People often avoid performing office stretches because they are concerned that they will appear silly to their co-workers. There are several stretches that are not only effective, but can also be camouflaged so as not to appear out of the ordinary. Be sure to perform them regularly during the day in order to achieve optimal results.

 

  • Neck Stretch

A side neck stretch is a great way to keep you energized and alert at work. To do this exercise, start by sitting tall in your chair with your head directly over your shoulders and your shoulders directly over your hips. Take a few deep breaths, and slowly lower your right ear to your right shoulder. You should feel a stretch along the left side of your neck. For a deeper stretch, bring your right hand to the top of your head, and gently pull the head down toward the right shoulder. Hold the stretch for at least 15 seconds before switching to the opposite side. Do another complete set of the stretch in order to achieve optimal results.

 

  • Shoulder Stretches

 

Eagle – This is perfect for relieving tension in your shoulders. Stand with your feet together. Stretch your arms out with your palms facing up. Take one arm over the other (making an ‘X’), bring the bottom arm up towards your face and twist the wrist to try to get the hands together. Touching the arm if you cannot get the hands together, if perfectly fine. You should feel the stretch across the shoulders. You can progress this stretch further by gently lifting the arms up. Repeat on the other side. 

 

  • Chest stretch

An easy stretch that anyone can do almost anywhere. Stand straight with your legs shoulder width apart and your head up looking straight forward. Reach your hands behind your back and interlock your fingers, before pulling back your shoulders and raising your clasped hands away from your back as far as you can until you feel the stretch in your chest. Hold this position for around 30 seconds and slowly return to the starting position.

 

  • Back Stretch

A back stretch makes another good stretch for office workers. Sitting in your chair all day can cause major back pain, and this stretch can help to alleviate some of that pain. Start by bringing your palms together in front of your chest with your elbows completely extended. Lace your fingers together, and then flip your palms out so that the palms are now facing away from your body. Slowly reach your arms up towards bringing them overhead, so your hands are reaching for the sky. Hold the stretch for 15 seconds, rest and repeat another time.

Cross arm stretch: Sit/stand with a straight spine and bring your left arm across the front of your body at about chest height. Support your left arm with the elbow crease of your right arm or use your right hand to hold your left arm. Stretch out your shoulder and continue to face forward. Hold this stretch for 30 seconds and repeat on the opposite side.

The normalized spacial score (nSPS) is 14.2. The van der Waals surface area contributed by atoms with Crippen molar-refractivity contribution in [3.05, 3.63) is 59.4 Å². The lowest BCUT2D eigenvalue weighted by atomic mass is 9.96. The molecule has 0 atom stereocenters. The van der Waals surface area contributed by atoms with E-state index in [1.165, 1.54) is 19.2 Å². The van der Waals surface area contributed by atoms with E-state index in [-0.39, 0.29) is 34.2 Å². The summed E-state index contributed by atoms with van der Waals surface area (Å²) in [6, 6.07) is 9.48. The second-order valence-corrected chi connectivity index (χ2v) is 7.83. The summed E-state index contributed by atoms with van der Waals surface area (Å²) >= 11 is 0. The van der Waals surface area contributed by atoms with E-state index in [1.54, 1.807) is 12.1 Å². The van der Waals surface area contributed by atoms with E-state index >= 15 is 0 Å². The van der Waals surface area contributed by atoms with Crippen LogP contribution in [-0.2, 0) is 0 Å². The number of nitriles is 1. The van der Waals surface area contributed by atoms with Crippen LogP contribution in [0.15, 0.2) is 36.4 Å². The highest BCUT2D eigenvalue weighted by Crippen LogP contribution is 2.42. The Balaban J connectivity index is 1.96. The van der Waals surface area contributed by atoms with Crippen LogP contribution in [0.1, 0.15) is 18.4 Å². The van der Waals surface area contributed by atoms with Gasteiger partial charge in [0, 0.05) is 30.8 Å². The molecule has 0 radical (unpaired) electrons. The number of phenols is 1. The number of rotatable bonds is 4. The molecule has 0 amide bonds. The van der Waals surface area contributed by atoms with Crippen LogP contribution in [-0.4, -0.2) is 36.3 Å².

• Oblique stretch – half moon

 

Stand with your feet hip width apart, take your arms up in the air and join your hands together. Gently lean over to the side, keeping your hands together, then bring yourself back to the centre and repeat on the other side.

 

  • Hamstring Stretch

A hamstring stretch is a great, easy exercise that can be done almost anywhere and is guaranteed to make you feel energized and alert. Start by standing tall with your feet under your hips and spaced approximately one foot apart from each other. Make sure your toes are facing forward and your knees are soft and not pushing backwards. Take a few deep breaths, and as you exhale, slowly bend from the waist. Allow your arms to reach down towards the ground, resulting in a stretch along the back of your upper legs. Hold this pose for fifteen seconds, before taking a short break and coming to an upright position. Do another repetition of the hamstring stretch in order to achieve optimal results. Anyone with high or low blood pressure should keep their heads higher than their hearts and use a chair for stability.

 

  1. Body Scan- 10-15 mins

This is a type of meditation that that focuses your attention on various parts of your body. Like progressive muscle relaxation, you start with your feet and work your way up. But instead of tensing and relaxing muscles, you simply focus on the way each part of your body feels, without labelling the sensations as either “good” or “bad”.

Click here to try body scan.

 

Learning the basics of these relaxation techniques isn’t difficult, but it takes regular practice to truly harness their stress-relieving power. Try setting aside at least 10 to 20 minutes a day for your relaxation practice.

Set aside time in your daily schedule. If possible, schedule a set time once or twice a day for your practice. If your schedule is already packed, try meditating while commuting on the bus or train, taking a yoga or tai chi break at lunchtime, or practicing mindful walking while exercising your dog.

Make use of smartphone apps and other aids. Many people find that smartphone apps or audio downloads can be useful in guiding them through different relaxation practices, establishing a regular routine, and keeping track of progress.

Expect ups and downs. Sometimes it can take time and practice to start reaping the full rewards of relaxation techniques such as meditation. The more you stick with it, the sooner the results will come. If you skip a few days or even a few weeks, don’t get discouraged. Just get started again and slowly build up to your old momentum.